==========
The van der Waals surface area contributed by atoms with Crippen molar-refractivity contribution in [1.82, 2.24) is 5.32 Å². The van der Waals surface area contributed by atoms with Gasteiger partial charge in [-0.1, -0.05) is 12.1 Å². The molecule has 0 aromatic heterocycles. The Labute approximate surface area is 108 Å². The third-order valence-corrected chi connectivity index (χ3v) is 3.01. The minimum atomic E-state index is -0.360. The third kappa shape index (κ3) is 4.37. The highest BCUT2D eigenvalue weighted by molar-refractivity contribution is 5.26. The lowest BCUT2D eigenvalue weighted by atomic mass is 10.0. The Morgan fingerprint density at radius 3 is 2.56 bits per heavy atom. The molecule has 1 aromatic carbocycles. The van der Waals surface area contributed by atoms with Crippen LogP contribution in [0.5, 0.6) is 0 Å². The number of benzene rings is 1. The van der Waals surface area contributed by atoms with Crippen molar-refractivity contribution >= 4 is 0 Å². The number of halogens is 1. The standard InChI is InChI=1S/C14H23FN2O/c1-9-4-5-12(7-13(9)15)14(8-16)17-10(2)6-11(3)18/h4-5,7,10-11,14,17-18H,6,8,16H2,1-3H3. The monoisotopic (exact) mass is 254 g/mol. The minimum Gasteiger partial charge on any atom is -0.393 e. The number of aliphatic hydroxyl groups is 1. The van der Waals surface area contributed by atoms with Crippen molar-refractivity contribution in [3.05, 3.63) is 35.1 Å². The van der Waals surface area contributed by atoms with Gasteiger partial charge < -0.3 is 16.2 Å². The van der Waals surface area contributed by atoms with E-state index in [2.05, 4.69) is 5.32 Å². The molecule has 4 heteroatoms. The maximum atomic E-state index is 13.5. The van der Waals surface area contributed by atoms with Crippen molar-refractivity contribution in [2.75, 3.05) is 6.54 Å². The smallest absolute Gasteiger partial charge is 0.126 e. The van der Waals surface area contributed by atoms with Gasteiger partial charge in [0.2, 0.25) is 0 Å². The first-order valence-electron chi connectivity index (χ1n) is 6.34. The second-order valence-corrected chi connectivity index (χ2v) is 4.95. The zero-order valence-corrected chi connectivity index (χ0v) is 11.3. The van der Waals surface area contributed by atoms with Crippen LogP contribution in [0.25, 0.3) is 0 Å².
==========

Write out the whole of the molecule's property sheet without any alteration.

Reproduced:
The van der Waals surface area contributed by atoms with Crippen molar-refractivity contribution in [1.82, 2.24) is 5.32 Å². The van der Waals surface area contributed by atoms with Gasteiger partial charge in [-0.1, -0.05) is 12.1 Å². The molecule has 0 aromatic heterocycles. The Labute approximate surface area is 108 Å². The third-order valence-corrected chi connectivity index (χ3v) is 3.01. The minimum atomic E-state index is -0.360. The third kappa shape index (κ3) is 4.37. The highest BCUT2D eigenvalue weighted by molar-refractivity contribution is 5.26. The lowest BCUT2D eigenvalue weighted by atomic mass is 10.0. The Morgan fingerprint density at radius 3 is 2.56 bits per heavy atom. The molecule has 1 aromatic carbocycles. The van der Waals surface area contributed by atoms with Crippen LogP contribution in [0.5, 0.6) is 0 Å². The number of benzene rings is 1. The van der Waals surface area contributed by atoms with Crippen molar-refractivity contribution >= 4 is 0 Å². The number of halogens is 1. The standard InChI is InChI=1S/C14H23FN2O/c1-9-4-5-12(7-13(9)15)14(8-16)17-10(2)6-11(3)18/h4-5,7,10-11,14,17-18H,6,8,16H2,1-3H3. The monoisotopic (exact) mass is 254 g/mol. The minimum Gasteiger partial charge on any atom is -0.393 e. The number of aliphatic hydroxyl groups is 1. The van der Waals surface area contributed by atoms with Crippen molar-refractivity contribution in [3.05, 3.63) is 35.1 Å². The van der Waals surface area contributed by atoms with Gasteiger partial charge < -0.3 is 16.2 Å². The van der Waals surface area contributed by atoms with E-state index in [2.05, 4.69) is 5.32 Å². The molecule has 4 heteroatoms. The maximum atomic E-state index is 13.5. The van der Waals surface area contributed by atoms with Crippen molar-refractivity contribution in [2.75, 3.05) is 6.54 Å². The smallest absolute Gasteiger partial charge is 0.126 e. The van der Waals surface area contributed by atoms with Gasteiger partial charge in [0.2, 0.25) is 0 Å². The first-order valence-electron chi connectivity index (χ1n) is 6.34. The second-order valence-corrected chi connectivity index (χ2v) is 4.95. The zero-order valence-corrected chi connectivity index (χ0v) is 11.3. The van der Waals surface area contributed by atoms with Crippen LogP contribution in [0.25, 0.3) is 0 Å².